- Founding Fathers who Wrote the Articles of Confederation: believe it or not, there is an eternal invitation in this original U.S. Constitution, which is largely grandfathered into the 1787 one, to Canadians to join the Revolt against Tyranny in the form of the King or Queen of England, and for Canada to become a free Republic, and a new State of the United States.
Nothing personal - this is a replacement of that feudal social class system that historically often led to strife and feuds with relatives, civil war, etc., etc., etc. Democracy was designed to prevent war within our own governmental system, usually.
I think I read that Thomas Jefferson and James Madison believed that Canada was on the verge of joining the U.S. at various early moments in U.S. history, well after the new constitution of 1787.
This indicates that the constitutionally mandatory invitation for Americans to persuade Canadians (Canada) to join the U.S. peacefully, must've still been in effect when Jefferson and Madison were president. (And note that our Secretary of War position, was still abolished as of July 4th 2012, as I write this! Peace prevails!)
Was this the first Peace Festival at the border with Canada? I'm glad that during the War of 1812, entire U.S. armies two or three times refused to invade Canada, supposedly contradicting direct orders. I'm also sorry that we eventually did invade, and burned down many important parts of the city of "York", later to become Toronto.
I know I didn't read that, but it makes sense that those incidents to not invade, were not accidents, and not due to cowardance, or ineptitude. It was the Jeffersonian/Madisonian attempt to get Canada to change sides at the beginning of the War of 1812. But it didn't work, yet.
In each case, I'm sure there were Canadian forces, small or large, camped nearby on the other side. Everyone on both sides of the invisible line smoking Indian tobacco and singing campfire songs, etc., etc., probably. If I'm right, at least two large U.S. armies never invaded Canada during the War of 1812, citing constitutional reasons in at least one, perhaps 2, of those cases.
Changing methods for different state trophies? The idea that functioning Canadian states or provinces, but not Vermont(14), Kentucky(15), Tennessee(16), Ohio(17), and Louisiana(18) had to be taken by force with armies, rather than gained politically and peacefully ahead of time, is strange, odd, and out of place in our national expansionary methodologies. None of those states were taken by force leading up to the year 1812 when Lousisiana became the 18th state, so why screw up with Canada? But we did. Parts or all of Canada did not join the USA then, and do not seem, at the moment, to be on the verge of doing so. Military force does not necessarily lead to succussful expansion, and might sabatoge it here and there.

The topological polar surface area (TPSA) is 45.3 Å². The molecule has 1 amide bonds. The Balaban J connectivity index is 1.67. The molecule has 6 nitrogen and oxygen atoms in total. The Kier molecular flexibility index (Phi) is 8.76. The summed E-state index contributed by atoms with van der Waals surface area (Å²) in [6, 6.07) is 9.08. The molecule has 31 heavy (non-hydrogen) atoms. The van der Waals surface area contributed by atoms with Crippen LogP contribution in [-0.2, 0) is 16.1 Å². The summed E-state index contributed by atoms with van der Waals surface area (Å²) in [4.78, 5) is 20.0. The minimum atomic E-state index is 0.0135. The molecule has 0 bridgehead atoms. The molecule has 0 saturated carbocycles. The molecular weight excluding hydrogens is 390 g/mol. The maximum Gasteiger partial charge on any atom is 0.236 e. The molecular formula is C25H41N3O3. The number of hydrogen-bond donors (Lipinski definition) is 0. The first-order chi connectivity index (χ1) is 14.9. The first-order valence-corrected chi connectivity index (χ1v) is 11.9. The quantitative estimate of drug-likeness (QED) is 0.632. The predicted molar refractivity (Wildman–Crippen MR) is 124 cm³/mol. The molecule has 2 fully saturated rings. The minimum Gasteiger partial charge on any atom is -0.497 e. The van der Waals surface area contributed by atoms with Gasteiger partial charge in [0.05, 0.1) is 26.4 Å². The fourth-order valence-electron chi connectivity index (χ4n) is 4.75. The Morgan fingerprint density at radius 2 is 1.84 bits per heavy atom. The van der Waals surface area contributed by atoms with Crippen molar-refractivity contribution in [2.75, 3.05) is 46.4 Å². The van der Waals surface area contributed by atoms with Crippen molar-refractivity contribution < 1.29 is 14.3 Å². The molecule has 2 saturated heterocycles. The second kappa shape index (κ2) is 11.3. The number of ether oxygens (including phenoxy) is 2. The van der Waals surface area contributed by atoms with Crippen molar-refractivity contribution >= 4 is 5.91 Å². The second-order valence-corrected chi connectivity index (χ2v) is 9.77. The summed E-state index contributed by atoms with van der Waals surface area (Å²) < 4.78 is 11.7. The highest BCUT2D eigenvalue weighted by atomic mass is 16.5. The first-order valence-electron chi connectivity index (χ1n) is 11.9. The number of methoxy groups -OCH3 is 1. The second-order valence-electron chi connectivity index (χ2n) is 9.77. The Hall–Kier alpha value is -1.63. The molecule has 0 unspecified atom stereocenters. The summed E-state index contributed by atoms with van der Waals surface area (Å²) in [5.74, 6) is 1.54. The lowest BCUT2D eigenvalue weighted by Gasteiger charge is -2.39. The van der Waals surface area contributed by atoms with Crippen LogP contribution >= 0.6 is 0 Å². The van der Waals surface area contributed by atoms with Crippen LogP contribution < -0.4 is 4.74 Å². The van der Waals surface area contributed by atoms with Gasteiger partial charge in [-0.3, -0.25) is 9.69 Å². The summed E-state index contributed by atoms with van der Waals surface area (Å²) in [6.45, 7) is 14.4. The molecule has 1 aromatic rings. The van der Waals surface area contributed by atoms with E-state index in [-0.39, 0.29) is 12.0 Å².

In the cases of U.S. expansion into Canada, any expansionary dreams were canceled by military force, eventually: democracy vs. war.
Democracy is usually the easier and more permanent way to expand, as compared to the military method. Jefferson and Madison should be faulted for not having cultivated a strong pro-American group in Canada leading up to the era of the War of 1812. In that imaginary scenario, Canada would've joined without the USA firing any shots, etc.; instead, a referendum to join, or not to join, the USA would've been held, democratically.
I think it's also fair to give some real leadership potentialities to any good ideas from any past leaders of our country. All of our leaders were democratically elected to a great extent, and these ideas from the past still have merit.
(The longest unguarded border in the world is called, "the Canadian/U.S. border", and is commemorated at The Peace Arch in Blaine, Washington/Surrey, B.C. The longest unguarded border in the world, is also commemorated in North Dakota.)
NOTE: any "constitutional overtures" for the USA and parts or all of Canada to join up in anyway beyond mere trade treaties, were probably canceled by the Treaty of Ghent. However, the current ultra-border between the countries did not exist until quite recent times; same with Mexico. Until about 1846, the Mexican Army had always been free to march right into downtown San Antonio. Until recent times, there was no border between Canada and the USA. Can we blame the Vietnam War and draft dodgers for the current ultra-border with Canada? In Europe, they see this whole sort of thing as going back toward the Nazi era, etc. You can even enter Europe through Turkey, Switzerland, Iceland, and many other countries that are not members of the E.U., and who don't use the Euro currency, either.
- President William McKinley's wars, etc. In addition to probably augmenting or encouraging the deactivation of the Republic of Hawaii, and then seizing the islands as mere real estate, McKinley was also a loser in terms of Cuba and the Phillipines, both quite large places that refused to even consider becoming new U.S. states.
Whatever the case; no matter the degree to which the USA remained loyal to our great and fearless leader, we must eventually face the facts as a nation: he was totally delusional mostly in terms of his own expansion plans, historically speaking, so far.
Or at least, it appears that poor Willy was, in fact, delusional.
McKinley stated that he waged the Spanish-American war for expansionist purposes! That was a tragic mistake in terms of his reputation.
Thanks largely to the Democratic Party of Hawaii, Hawaii joined the USA in 1959. This would not have happened without that particular open-minded and freedom oriented political party in that particular unique American state (a pacific island), in the particular era when it occurred. It's good that the Republicans and others there and in the U.S. Congress, etc., allowed it to happen.